We were tasked with creating a framework of growth initiatives (fully formed ideas) to explore where, how and how much TWC should place their next bets. Next, we were asked to design, prototype and test each idea to promote deeper understanding, inform decision making and create stakeholder buy in.
We defined the Connected Home as a major growth area, and began understanding where and how TWC could leverage their existing infrastructure. In parallel, we needed to understand customer demand for the Connected Home. We discovered that the connected home was fragmented and consumers did not have an existing behavior to pay for many of the emerging products in the space. Consumers liked what it promised, but not enough to promise to pay for it. As a result of this finding, our strategy focused on where there would be the most willingness to pay. We identified home security as an area where there was existing behavior to pay for additional home services and an area that could expand into other smart home services. By narrowing the innovation strategy in on home security, we provided TWC with a way to enter the connected home space in a focused manner. Lastly, as imagined in our prototype, TWC began developing a broader suite of connected home services that could be dripped onto the core security offering.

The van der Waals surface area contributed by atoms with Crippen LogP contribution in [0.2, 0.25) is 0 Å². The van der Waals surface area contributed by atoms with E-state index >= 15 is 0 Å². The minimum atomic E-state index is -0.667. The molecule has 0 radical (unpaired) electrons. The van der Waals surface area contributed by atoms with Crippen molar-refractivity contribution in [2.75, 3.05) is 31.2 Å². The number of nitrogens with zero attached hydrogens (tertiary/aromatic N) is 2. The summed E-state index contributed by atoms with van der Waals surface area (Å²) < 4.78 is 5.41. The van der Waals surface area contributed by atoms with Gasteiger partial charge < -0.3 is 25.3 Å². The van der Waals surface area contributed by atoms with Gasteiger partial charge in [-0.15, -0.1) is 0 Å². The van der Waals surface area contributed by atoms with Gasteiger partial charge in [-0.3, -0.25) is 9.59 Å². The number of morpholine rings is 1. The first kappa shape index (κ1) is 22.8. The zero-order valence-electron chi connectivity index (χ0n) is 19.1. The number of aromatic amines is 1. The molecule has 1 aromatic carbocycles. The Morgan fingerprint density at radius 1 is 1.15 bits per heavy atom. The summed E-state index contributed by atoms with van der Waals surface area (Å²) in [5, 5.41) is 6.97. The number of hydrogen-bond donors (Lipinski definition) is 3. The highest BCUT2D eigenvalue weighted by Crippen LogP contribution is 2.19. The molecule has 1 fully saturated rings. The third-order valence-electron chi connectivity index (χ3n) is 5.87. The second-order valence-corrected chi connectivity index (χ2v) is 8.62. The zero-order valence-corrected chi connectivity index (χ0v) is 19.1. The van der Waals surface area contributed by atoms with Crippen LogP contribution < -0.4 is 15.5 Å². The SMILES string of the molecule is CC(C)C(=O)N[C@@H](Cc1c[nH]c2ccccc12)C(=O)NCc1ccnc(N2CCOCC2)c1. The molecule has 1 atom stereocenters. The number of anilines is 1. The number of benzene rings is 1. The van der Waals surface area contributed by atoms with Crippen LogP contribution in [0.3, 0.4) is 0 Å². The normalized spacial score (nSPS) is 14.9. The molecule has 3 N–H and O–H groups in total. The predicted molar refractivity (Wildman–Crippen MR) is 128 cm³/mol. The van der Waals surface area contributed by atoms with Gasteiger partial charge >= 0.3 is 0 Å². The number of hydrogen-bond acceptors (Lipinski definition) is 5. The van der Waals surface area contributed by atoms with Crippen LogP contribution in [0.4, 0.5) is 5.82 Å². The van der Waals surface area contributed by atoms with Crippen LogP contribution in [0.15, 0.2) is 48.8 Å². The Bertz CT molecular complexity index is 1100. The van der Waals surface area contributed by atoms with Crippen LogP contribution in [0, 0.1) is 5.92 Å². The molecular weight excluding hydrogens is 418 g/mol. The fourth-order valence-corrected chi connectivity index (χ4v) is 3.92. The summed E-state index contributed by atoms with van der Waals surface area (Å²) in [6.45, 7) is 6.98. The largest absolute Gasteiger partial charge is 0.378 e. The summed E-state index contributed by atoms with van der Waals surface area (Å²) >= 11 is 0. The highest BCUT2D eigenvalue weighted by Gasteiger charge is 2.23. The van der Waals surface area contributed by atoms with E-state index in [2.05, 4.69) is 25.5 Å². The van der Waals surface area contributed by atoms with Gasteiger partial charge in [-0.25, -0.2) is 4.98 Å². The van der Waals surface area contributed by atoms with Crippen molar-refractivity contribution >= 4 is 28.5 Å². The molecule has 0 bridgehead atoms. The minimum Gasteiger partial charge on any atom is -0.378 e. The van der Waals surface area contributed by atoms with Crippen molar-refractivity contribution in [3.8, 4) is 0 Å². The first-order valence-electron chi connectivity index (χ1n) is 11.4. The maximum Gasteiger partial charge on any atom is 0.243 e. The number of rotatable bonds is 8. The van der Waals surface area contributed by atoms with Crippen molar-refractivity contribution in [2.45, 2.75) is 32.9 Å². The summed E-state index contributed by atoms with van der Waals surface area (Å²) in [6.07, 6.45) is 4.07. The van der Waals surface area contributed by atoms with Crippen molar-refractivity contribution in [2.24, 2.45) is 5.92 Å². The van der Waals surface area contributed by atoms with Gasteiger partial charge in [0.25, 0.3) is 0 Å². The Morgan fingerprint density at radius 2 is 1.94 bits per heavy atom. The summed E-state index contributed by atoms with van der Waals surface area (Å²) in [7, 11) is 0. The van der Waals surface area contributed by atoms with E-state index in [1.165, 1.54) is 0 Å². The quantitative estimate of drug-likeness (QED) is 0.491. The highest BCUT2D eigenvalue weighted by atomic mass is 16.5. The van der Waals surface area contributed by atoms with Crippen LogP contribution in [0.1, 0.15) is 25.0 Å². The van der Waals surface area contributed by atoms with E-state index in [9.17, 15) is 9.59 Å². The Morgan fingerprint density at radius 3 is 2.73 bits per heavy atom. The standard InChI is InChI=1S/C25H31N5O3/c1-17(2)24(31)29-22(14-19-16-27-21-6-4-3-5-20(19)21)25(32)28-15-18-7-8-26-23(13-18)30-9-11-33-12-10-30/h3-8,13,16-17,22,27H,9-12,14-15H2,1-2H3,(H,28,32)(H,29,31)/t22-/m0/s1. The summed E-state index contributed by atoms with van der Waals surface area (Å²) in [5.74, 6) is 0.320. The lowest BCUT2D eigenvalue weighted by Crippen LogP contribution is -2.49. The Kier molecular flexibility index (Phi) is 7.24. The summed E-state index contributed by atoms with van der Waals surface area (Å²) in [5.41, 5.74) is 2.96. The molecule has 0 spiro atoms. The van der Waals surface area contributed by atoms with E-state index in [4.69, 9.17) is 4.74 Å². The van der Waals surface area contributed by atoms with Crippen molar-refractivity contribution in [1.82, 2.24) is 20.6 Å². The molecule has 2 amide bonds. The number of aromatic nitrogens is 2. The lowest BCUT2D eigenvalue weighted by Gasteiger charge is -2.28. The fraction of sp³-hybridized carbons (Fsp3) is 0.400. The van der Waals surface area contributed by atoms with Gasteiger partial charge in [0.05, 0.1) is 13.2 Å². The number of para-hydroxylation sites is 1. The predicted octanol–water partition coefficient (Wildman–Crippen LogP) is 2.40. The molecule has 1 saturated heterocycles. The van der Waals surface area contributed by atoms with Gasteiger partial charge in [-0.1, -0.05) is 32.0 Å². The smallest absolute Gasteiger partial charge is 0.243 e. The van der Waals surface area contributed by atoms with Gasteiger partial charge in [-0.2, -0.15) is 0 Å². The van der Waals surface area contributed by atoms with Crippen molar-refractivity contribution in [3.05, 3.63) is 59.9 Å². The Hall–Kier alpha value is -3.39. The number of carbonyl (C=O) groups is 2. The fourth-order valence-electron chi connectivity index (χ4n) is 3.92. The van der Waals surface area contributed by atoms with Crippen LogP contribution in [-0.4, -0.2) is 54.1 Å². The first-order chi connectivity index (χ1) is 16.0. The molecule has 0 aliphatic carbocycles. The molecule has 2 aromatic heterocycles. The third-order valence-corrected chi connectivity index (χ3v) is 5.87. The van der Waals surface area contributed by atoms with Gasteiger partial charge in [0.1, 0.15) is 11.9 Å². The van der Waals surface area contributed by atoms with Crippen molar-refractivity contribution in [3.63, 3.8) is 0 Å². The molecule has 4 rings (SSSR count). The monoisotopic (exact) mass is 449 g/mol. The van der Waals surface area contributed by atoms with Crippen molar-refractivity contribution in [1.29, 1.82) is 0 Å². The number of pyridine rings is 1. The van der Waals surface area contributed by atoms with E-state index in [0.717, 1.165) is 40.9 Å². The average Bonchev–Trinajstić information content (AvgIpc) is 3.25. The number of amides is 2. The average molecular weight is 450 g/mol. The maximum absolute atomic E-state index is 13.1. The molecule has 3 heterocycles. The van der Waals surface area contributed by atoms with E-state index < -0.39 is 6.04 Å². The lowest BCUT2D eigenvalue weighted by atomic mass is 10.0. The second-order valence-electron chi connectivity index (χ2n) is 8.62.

TWC rolled out the home security solution across the US in mid 2013. They have continued to extend from security and home monitoring into the connected home through IntelligentHome, allowing smart devices such as light bulbs and flood detectors to seamlessly connect. Because the service enabled TWC to leverage existing infrastructure that they already had — in-home installation services, data lines into neighborhoods and homes, 24/7 call centers — it was able to quickly enter the market without any major disruption to the core organization. By Q1 2014, Time Warner Cable announced that they had sold 57,000 systems.